The N-Word

On any given Sunday at a braai fire somewhere between Agulhas and Zeerust an oke, having had just enough rum and coke will stop moaning about the Springboks and declare: “South Africa’s roads are *****d!” At this signal, all the other rum and coke philosophers will confirm this and then tell their own road horror story. It’s all very entertaining and very predictable, and usually very far from the truth. Let’s try and establish some facts.

Fact 1

SA’s national and provincial roads (N and R routes) are in good shape. SANRAL and the toll concessionaries take care of them. The Zero Carbon Charge team has travelled over 110 000km on N and R routes in 2022 in search of charging station sites. That’s more or less what most long-haul truck drivers log in a year and the team’s experience is positive. In general, the roads are fine. Some sections have badly deteriorated, but they are a tiny percentage. Maintenance and repairs are ongoing, not enough for most of us unless, of course, we have to wait 10 minutes at a stop-and-go. For more info on this aspect check this BusinessTech article.

Fact 2

Roads in most small towns are in a poor state. These roads are not the responsibility of SANRAL. They are the responsibility of town councils, which are failing to maintain their roads. (Again BusinessTech)

Fact 3

SA has a superior road network

The CIA World Factbook

Nigeria Egypt New Zealand Sweden South Africa
Paved Roads 60 000 48 000 61 000 140 000 158 000
GDP rank 31st 33rd 51st 25th 39th
Area (km2) 923 768 1 002 450 270 467 450 295 1 240 192
Paved road per area (km2) 0.06 0.05 0.23 0.31 0.13
Area relative to SA 74% 81% 22% 36% 100%

From the above table, we can see what every intelligent person has always known: South Africa has one leg in the first world and one leg in the third world. Any objective person can see that while certain things in SA are failing, others are in pretty good nick, and the national road system is one of them. Let this figure sink in:

158000 km of paved roads.

Now do the maths. That is 100 times the distance between Johannesburg and Cape Town … on paved roads. It’ll take you three months to travel that distance. It’s 40 times the length of the equator.

The national routes in South Africa are all this article will concern itself with. The N-Routes make up only 13 000km of the 158000. That’s only 8%, but a critical 8%.

According to Wikipedia the N-Route system was modeled on the United States Interstate Highway network, a road system that is directly linked to the health and growth of the US economy.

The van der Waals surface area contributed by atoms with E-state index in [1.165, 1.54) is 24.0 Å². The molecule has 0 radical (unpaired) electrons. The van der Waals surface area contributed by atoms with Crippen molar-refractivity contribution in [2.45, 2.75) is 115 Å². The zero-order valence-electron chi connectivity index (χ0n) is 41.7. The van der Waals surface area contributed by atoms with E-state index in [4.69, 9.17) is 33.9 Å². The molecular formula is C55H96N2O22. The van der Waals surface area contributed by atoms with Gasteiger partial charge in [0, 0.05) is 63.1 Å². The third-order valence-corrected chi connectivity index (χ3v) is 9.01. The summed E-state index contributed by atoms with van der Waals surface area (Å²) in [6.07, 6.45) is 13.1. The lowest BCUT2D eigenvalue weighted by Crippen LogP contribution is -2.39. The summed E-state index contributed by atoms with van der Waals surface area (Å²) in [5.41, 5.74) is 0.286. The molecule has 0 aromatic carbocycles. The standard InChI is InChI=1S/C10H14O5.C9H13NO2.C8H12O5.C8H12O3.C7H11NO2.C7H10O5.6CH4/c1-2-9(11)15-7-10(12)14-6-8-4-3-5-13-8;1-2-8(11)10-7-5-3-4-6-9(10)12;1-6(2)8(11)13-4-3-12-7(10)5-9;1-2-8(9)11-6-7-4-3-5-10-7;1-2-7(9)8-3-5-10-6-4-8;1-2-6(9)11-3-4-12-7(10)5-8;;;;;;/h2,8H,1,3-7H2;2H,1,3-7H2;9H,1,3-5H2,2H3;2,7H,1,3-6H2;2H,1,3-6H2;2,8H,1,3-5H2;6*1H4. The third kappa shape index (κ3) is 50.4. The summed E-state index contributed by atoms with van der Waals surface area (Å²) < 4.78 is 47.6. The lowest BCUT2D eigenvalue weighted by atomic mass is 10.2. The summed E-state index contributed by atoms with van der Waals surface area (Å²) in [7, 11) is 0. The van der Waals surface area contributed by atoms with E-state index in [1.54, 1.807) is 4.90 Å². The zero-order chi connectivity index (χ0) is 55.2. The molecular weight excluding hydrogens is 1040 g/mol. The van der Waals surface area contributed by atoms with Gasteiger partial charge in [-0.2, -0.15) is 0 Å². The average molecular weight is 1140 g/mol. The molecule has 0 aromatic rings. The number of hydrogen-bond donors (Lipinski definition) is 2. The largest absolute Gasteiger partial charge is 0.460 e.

Some facts about the N-Routes


Longest – stretching 2255km from Cape Town along the southern and eastern coast until it turns inland and fizzles out in Ermelo (Mpumalanga).


The busiest: in particular the section connecting Johannesburg and Pretoria carrying approximately 300 000 vehicles per day. At certain sections, it is up to 12 lanes wide. Johannesburg has the most N-Routes connected to it: the N1, N3, N12, N14, and N17. According to Wikipedia, it forms the first section of the (in)famous Cape to Cairo Road.


The only one to connect 3 countries, linking Botswana to SA to Mozambique.


The shortest: links Winburg, Bethlehem, and Harrismith over 235km.

N13, N15, and N16

on-existent, or SA’s best-kept secret. For some reason, these route numbers were never assigned


The most expensive: no part of this 330km road, which links Johannesburg and eSwatini, is free, tolls are payable along the entire 330km.


There are plans to establish the N21 Peninsula route which will link Melkbosstrand, Bellville, and Muizenberg in the Western Cape.


The highest number in use: it stretches from Warrenton (NC) to Lobatse (Botswana).

These roads play an enormous role in the South African and Southern African economies. Economies that must and will be weaned off carbon-emitting fossil fuels. It is therefore important that recharging infrastructure investment is done sooner rather than later.

It requires foresight and an ambition to improve the lives of others to embark on a project as big as ZeroCC is envisioning.

Establishing a recharge station every 150km along the rural sections of the N-routes is a giant undertaking. Yet, in terms of what South Africa needs to do to accelerate the changeover to EVs and to play a part in lowering CO emissions, it is merely the beginning.

Next time a boozy braai side know-it-all starts philosophizing about SA roads refer him, or her, to the ZeroCC website.

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